When Warrnambool Athletics Club's Alison Hovey completed her 14,080-kilometre virtual run around Australia on Thursday, she asked herself "what now?".
It didn't take long to come up with a new goal.
"I'm now starting my journey around New Zealand because it's a lot smaller," she said with a laugh.
She still has months left on her Run Down Under (RDU) subscription and is keen to make the most of it.
"I don't know if we'll be allowed to (because of the coronavirus pandemic) but the plan would be to finish another country (New Zealand) and actually do a run in that country but we'll see," she said.
Hovey became the 215th person to complete RDU since the concept started in 2014.
Rather than literally running around Australia, RDU is about virtually running around the nation.
So runners can run or walk (with intent) anywhere at any time and log their distance on the RDU mobile application or online.
It's become an international phenomenon with different courses around the world.
RDU starts at Canberra, goes anti-clockwise around Australia, and finishes at Sydney. Participants receive emails throughout their journey as they arrive at different towns.
"I've learned a lot about towns around Australia that I might never think to visit in real life," Hovey said.
"There are a lot of places up the top of the Northern Territory and Western Australia I'd love to see."
The Grassmere resident joined RDU on January 1 2016 and started with a 5km New Year's Day run at her property.
Friends Kellie Mentha and Leah Kermeen, who also do RDU, inspired her to get involved and supported her right through the five years, eight months and two days it took to complete.
Consistency was key to Hovey's mammoth milestone and she averaged 47.6kms per week or 6.8kms per day.
Her longest week was 85.23kms and her longest run 44.95kms.
She experienced a mix of feelings at the finish line.
"It was relief that I had actually done it because for a long time it just seemed so far off," she said.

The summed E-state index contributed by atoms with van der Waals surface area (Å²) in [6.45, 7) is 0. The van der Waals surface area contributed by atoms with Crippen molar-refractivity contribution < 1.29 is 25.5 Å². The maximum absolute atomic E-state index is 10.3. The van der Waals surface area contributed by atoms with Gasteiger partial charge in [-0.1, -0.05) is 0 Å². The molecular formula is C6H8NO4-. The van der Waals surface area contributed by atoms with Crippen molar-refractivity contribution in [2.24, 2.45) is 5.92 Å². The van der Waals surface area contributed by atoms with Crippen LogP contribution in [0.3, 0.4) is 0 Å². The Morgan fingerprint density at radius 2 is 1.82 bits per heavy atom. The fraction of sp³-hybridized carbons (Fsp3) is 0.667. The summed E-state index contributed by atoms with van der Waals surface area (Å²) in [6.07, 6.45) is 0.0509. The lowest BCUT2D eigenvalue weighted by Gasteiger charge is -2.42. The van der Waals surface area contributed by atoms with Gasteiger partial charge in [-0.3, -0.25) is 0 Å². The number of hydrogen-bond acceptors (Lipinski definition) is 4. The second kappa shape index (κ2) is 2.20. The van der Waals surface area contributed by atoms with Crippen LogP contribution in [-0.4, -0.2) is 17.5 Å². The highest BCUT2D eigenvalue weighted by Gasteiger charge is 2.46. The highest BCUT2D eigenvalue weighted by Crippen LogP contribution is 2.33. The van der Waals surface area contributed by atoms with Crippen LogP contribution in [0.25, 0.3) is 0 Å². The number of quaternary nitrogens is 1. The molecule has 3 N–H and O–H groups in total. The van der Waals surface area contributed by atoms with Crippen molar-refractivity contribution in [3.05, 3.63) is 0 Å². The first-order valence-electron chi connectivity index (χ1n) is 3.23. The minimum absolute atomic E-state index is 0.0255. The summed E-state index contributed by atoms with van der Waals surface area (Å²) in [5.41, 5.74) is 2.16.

She stormed home in the past two years, registering her most kms - 3,007 - in 2020.
"A couple of years ago my estimated finish date was 2022 or 2023 but the more you run you can bring that finish date down," she said.
Hovey had hoped to mark the finish with a big celebration at Warrnambool parkrun but parkrun is off at the moment due to pandemic restrictions.
Regardless she enjoyed her low-key celebration - a sunrise run which finished at Warrnambool's Cannon Hill.
The keen runner said it took a while to virtually complete some states.
"The Northern Territory seemed to take ages and it took me a couple of years to get through Western Australia and then going across the Nullabor took a long, long time," she said.
"Once I got back into Victoria, it went pretty quickly from there."
Hovey was disappointed the course didn't go through Warrnambool but it does pass through Mortlake and Derrinallum.
It's ironic considering she did most of her running in Warrnambool.
Hovey's effort consisted of the 2018 Great Ocean Road Marathon, the 2019 Sydney Marathon and numerous half-marathons.
She and her son James, 14, have been regulars at Warrnambool parkrun at Lake Pertobe.
The school teacher and mother-of-three would do most of her running early in the morning before work.
The Warrnambool Athletics Club member also clocked up plenty of kilometres during club events and is one of several WAC runners doing RDU.
Hovey is also involved in a Facebook group of runners with many doing RDU.
She raved about the community aspect of the challenge.
"It's really good because you can keep track of each other on the map and there are leaderboards," she said.
"Every time someone finishes or gets to a major town, it's put on Facebook and you virtually congratulate each other."
"It's been good particularly this year and last year when a lot of real events are cancelled and a lot of sports are cancelled because of COVID - but you can keep running during COVID.
"So I think virtual events have really taken off in the past year or two because of it."
It's an impressive return from someone who only took up running two years prior to starting the virtual event.
"I just remember I was going along Warrnambool promenade one day - I used to walk regularly - and I just thought I might give running a go," she said.
She started with 20 seconds of running and then gradually built up.
"It's sort of an addictive thing, the endorphins are pretty good," she said.
"Once I started I just didn't stop."
She said her brother, Andrew, had completed ironmans in the past and her dad, Alan, ran marathons when she was growing up.
There are more virtual maps as part of Run The World, which Run Down Under and Run New Zealand are part of.
There's Run Around UK and Ireland, Run Around Europe and Run Around USA.
Warrnambool Running Festival was cancelled for a second straight year last week due to uncertainty surrounding coronavirus restrictions.
WAC has provided distance-running events this year with some virtual and some in-person races.
Alison Hovey's distance by year:
2016 - 2121km
2017 - 2189km
2018 - 2435km
2019 - 2485km
2020 - 3007km
2021 - 1834km
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